The callback mechanism enables an application to invoke an externally supplied function (sometime called a "handler") in
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Callbacks have the following benefits:
- They support late binding. Any user-defined function that matches the function signature of the callback can be bound to the invocation.
Callbacks have the following limitations:
- They lack compositionality. Only one callee can be registered for a callback at any given point in time. This prevents multiple, independent callees from registering for the same callback. The lack of a "chaining" mechanism (e.g., CLOS's call-next-method) restricts the utility of the mechanism.
- They can disturb time sensitive processing. The caller does not know how long the callee will execute before regaining the thread of control. For example, a time consuming callback can starve GUI event processing.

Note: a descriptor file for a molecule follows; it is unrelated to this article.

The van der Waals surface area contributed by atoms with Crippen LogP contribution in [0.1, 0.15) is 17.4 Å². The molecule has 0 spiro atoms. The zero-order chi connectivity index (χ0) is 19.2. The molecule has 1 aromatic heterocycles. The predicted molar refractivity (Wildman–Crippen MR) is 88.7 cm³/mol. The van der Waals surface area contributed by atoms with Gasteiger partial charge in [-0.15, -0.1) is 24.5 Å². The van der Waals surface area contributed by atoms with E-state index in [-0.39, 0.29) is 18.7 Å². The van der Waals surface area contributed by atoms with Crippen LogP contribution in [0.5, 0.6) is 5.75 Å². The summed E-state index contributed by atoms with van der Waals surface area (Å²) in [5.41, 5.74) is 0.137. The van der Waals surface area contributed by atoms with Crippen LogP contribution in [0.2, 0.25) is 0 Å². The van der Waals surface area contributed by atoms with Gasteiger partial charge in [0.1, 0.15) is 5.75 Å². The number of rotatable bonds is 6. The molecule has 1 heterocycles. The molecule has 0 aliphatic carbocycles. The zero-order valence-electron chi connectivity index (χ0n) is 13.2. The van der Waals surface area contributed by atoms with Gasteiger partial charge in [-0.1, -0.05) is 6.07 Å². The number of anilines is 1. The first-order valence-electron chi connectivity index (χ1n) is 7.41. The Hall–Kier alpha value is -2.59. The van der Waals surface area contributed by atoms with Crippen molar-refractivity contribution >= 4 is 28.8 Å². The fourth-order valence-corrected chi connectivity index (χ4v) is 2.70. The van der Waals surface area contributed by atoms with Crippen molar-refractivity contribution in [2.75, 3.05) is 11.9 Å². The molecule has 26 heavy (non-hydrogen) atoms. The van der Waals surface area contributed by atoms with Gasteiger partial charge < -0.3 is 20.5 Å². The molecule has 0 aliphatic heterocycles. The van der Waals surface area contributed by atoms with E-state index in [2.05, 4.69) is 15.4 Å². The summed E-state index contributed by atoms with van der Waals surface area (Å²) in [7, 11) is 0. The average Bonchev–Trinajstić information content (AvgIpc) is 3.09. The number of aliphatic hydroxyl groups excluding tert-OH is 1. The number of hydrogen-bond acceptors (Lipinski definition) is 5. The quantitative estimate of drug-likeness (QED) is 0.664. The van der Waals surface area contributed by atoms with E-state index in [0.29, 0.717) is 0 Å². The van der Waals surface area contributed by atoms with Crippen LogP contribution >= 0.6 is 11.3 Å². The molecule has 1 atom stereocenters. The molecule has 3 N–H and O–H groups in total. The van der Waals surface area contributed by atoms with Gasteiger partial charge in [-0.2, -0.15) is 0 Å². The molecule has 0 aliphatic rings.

Callbacks are commonly used in GUI toolkits as a way of invoking application-specified code in response to a UI event. For example, Microsoft's Win32 API associates each window with an event handler responsible for responding to the event.
Object-oriented inheritance has become a more popular mechanism for implementing callback-like behavior in OO languages. Consider, for example, GUI frameworks such as Microsoft's MFC, Sun's Java AWT, Apple's MacApp, and Unix's InterViews.
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